I use GNU Image Manipulation Program (GIMP) as my photo processor mainly for the fact I cannot afford Photoshop. The advantage of GIMP is that it is free and contains many of the features of Photoshop.

So, a quick bit of searching lead me to GIMP Guru's tutorial. I followed the instructions and came up with this:

So, from this:

We get this:

I think it works quite well. Click on the pictures to see the larger versions.

Thursday, 3 April 2008

Macro Fun

Having bought my snazzy Canon Powershot, I haven't done much photography with it. However, a couple of days ago it was just light enough when I arrived home to take some photos.

One photographic technique I enjoy is macro. Nearly everything looks dramatic when taken so close that one can see all of the fine details. My new camera has a macro function which works quite well. I was very surprised by the quality of the shots, particularly when they were handheld. I think the built-in image stabiliser helped me out a bit. My composition leaves a bit to be desired, but I am rather happy with the results. Particularly the red flower.

White Flower Macro

Blue Flower Macro

Curly Red Flower Macro

By the way, if you know what these flowers are called, please leave a comment. I would love to give them a proper name rather than "Blue Flower...", etc.

Tuesday, 25 March 2008

New Camera - Welcome to the Digital Age

Since starting this blog, I have become more enthusiastic about taking pictures. This resulted in me brushing off my 35mm camera (and getting a new body for it), and using my N95 more often for snaps. Well, this weekend saw the dawn of a new age. I finally went and got a decent digital camera. One which will (hopefully) enable me to take higher resolution digital photos, and become more creative with my pictures.
Typically, this weekend past was one of the worst weekends for running around with a new camera. It was cold, windy, and snowy.

So, about the camera. It is a Canon PowerShot A720 IS. I actually bought it without knowing quite what I was buying. I had wanted an A550 for a while, but did not even know the A720 existed. But having bought it, I am continually impressed with the features and cannot wait to get to know the camera better. Some of the features of my new camera are:

Aperture Priority
Shutter Priority
Manual Focus
Manual Flash Power Output
Panorama Mode

This isn't an impressive list of features for a DSLR. In fact you would expect them as standard. However, the A720 is a compact rather than and SLR. Having aperture and shutter priority it almost unheard of in all but the higher end of digital compacts. Certainly pricewise, this is not the most expensive, nor is it the most fully featured. But it takes excellent photos, so watch this space!

Tuesday, 11 March 2008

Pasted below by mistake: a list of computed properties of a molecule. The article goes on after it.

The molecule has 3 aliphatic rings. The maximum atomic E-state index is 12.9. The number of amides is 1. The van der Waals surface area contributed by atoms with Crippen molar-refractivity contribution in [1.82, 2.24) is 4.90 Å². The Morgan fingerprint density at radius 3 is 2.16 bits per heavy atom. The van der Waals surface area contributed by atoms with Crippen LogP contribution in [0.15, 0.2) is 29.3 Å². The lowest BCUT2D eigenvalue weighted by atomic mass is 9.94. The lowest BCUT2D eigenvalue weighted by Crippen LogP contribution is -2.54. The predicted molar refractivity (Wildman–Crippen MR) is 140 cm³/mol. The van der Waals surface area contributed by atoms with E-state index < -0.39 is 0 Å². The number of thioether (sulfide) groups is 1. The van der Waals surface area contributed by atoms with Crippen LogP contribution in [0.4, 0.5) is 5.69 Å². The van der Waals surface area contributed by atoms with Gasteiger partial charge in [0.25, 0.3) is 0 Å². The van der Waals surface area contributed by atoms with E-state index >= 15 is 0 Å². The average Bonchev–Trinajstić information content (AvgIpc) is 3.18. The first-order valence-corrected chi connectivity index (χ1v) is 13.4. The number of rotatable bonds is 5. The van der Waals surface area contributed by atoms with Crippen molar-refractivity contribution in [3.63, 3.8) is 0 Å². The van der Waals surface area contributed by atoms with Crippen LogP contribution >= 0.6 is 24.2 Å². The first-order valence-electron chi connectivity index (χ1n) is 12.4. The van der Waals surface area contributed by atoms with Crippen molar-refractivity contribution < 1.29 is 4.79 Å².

Police Seek Man After Assault on Amateur Photographer

Police are seeking this man after he assaulted a photographer

London Transport Police are seeking the man in the above picture after he assaulted an amateur photographer on December 12th 2007. It appears that this person did not like his photo being taken:

"The photographer told him he could not delete the shot as it was not a digital camera. The man then attempted to grab the camera and punched the victim in the face. The victim suffered cuts and bruising to his face as a result of the incident."

Quite amusingly the picture that the photographer took, and that the man was so keen to get hold of, is now being used on his wanted poster. Read the full article by clicking on the photo of following the link here.

As both an amateur photographer, and one who uses 35mm film, I understand the predicament. From my point of view, if I take a photo of someone and they do not want me to have it, I can only assure them that I will honour their request, and would offer to send them the negative and photo for their piece of mind. The article does not say if the photographer had offered this option. I can only hope he did.

As an interesting aside, one of the places linking to the story is the blog Going Underground. It is an excellent blog and well worth a look. One of the questions in the comments on this article was if photography is permitted or the London Underground or not. The reason for this is that the London Underground is private property, and therefore the owners can decide on the rules, rather than the area coming under a general 'public places' rule. Anyway, John B read through all of the info and it appears that amateur photography is allowed provided flashes and tripods aren't used.

Wednesday, 5 March 2008

Chicago Cloud Gate - Feb 2008 (part 2)

And so, onto day two of taking photos of the Cloud Gate. I found myself awake quite early and so decided to head down to Millennium Park to get some shots before the place got too packed with tourists. Although there were tourists, they didn't get in the way too much.
On the way up to the area where the Cloud Gate sits is one of the best photo opportunities. Taken from the side of the Cloud Gate, it is possible to get an excellent shot of the Chicago skyline reflected while not actually featuring in the photo. 
If one stands behind the wall in the photo below, it is possible to take the second photo.   

Admittedly, the second on is not that great. The N95 doesn't have optical zoom, so I wasn't able to take a picture without the railing in it. I could crop the shot but I quite like the buildings in the background, particularly the steam rising from the CNA building.

Up on the Cloud Gate are there are some excellent shots to be had. I really like the one below because it shows such a large part of the Chicago skyline, with a much darker sky than the one behind the Gate itself. Yes, that is me on stage centre. I took the photo-op while people were watching some ice skating on the area below.